The provision of the apertures 42, while permitting positive lamp inspection, does allow foreign matter such as card dust to enter the sleeve member. To prevent this foreign matter from being deposited on the light emitting end 40 of the lamp, sealing means are provided in the form of a resilient ring or gasket 44 of silicone rubber or the like. As indicated in FIG. 3, the gasket encircles the outside face of the lens 40 and occupies the space between the lens periphery and the inside wall of the sleeve so that the lens face, input end 20 of the fiber optic bundle and the space in between are effectively sealed off from the inspection apertures 42.

In addition to its sealing function, the gasket 44 operates as an effective vibration dampener for the lamp, its engagement with the end of the lamp operating to minimize transmission to the lamp of vibrations in the device caused by card movement, etc. In this connection, when the gasket is compressed by threading the lamp into engagement with it, the resiliency of the gasket causes it to exert opposite forces on the lamp lens and reader element boss 24, which forces tend to push both the lamp and boss out of the sleeve 14 and thus load or lock the threads of both with respect to the sleeve threads. This action, due to the compressibility of the gasket, has a further vibration dampening effect on the assembly.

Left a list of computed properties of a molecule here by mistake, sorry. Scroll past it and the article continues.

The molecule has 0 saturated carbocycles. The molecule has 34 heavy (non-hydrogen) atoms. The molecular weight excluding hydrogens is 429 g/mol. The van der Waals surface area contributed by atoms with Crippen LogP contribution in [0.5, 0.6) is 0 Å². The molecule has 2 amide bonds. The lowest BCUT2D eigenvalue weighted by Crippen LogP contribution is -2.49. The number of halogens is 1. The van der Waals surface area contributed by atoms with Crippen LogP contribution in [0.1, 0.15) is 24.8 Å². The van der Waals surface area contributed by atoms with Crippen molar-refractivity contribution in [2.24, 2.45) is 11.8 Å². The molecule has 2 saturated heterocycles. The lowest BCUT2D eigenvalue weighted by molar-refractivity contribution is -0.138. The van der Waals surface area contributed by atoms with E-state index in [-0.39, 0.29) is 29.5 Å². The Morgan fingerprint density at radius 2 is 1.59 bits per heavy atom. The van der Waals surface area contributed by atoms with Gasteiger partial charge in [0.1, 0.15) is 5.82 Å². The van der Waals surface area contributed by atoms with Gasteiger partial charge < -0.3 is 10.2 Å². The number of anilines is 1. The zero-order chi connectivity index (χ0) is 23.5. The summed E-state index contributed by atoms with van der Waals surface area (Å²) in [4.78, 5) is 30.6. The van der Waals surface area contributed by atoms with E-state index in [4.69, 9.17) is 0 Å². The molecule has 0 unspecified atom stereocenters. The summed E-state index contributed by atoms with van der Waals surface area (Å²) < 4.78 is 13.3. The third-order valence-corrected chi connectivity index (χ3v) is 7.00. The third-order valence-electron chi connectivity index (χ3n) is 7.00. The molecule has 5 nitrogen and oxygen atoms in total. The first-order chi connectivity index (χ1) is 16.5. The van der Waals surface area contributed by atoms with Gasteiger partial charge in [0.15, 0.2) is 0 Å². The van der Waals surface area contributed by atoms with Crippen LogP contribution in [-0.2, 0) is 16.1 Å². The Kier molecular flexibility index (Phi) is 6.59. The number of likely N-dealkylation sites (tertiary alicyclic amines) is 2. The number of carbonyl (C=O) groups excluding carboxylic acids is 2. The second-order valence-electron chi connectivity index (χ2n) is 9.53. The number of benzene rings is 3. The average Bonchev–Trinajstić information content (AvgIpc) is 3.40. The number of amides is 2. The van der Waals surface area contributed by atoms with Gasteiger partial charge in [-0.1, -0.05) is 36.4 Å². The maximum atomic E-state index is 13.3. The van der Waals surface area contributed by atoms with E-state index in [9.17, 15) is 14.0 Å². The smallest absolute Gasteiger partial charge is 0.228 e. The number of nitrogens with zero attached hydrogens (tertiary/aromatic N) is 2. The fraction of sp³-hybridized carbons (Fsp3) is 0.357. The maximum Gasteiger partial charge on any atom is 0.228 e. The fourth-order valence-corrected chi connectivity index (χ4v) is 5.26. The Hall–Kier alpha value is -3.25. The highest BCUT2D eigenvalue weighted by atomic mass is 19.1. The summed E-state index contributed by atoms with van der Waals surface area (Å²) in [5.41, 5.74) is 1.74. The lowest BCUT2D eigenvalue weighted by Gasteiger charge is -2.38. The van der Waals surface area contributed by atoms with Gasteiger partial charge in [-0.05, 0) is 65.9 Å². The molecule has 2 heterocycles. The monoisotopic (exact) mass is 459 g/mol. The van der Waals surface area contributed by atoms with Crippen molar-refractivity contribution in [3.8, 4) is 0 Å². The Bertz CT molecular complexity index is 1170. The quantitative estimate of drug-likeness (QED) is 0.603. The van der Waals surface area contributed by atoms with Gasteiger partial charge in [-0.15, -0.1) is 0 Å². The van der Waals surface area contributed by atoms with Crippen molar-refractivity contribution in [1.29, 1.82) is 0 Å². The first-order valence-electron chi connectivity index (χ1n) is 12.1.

As noted above, the cylindrical input end 20 of the fiber optic bundle and the boss 24 are concentric, and with the boss and lamp being threaded into the same cylindrical sleeve, axial alignment of the bundle, lamp lens and lamp filament is insurcd. This, of course, assumes a lamp I6 with precisely centered filament and lens, and such lamps have been constructed and are available. The sleeve assembly of the parts also permits limited but adequate adjustability of the axial spacing between the lamp lens and end of the fiber optic bundle within the compressive range of the gasket 44.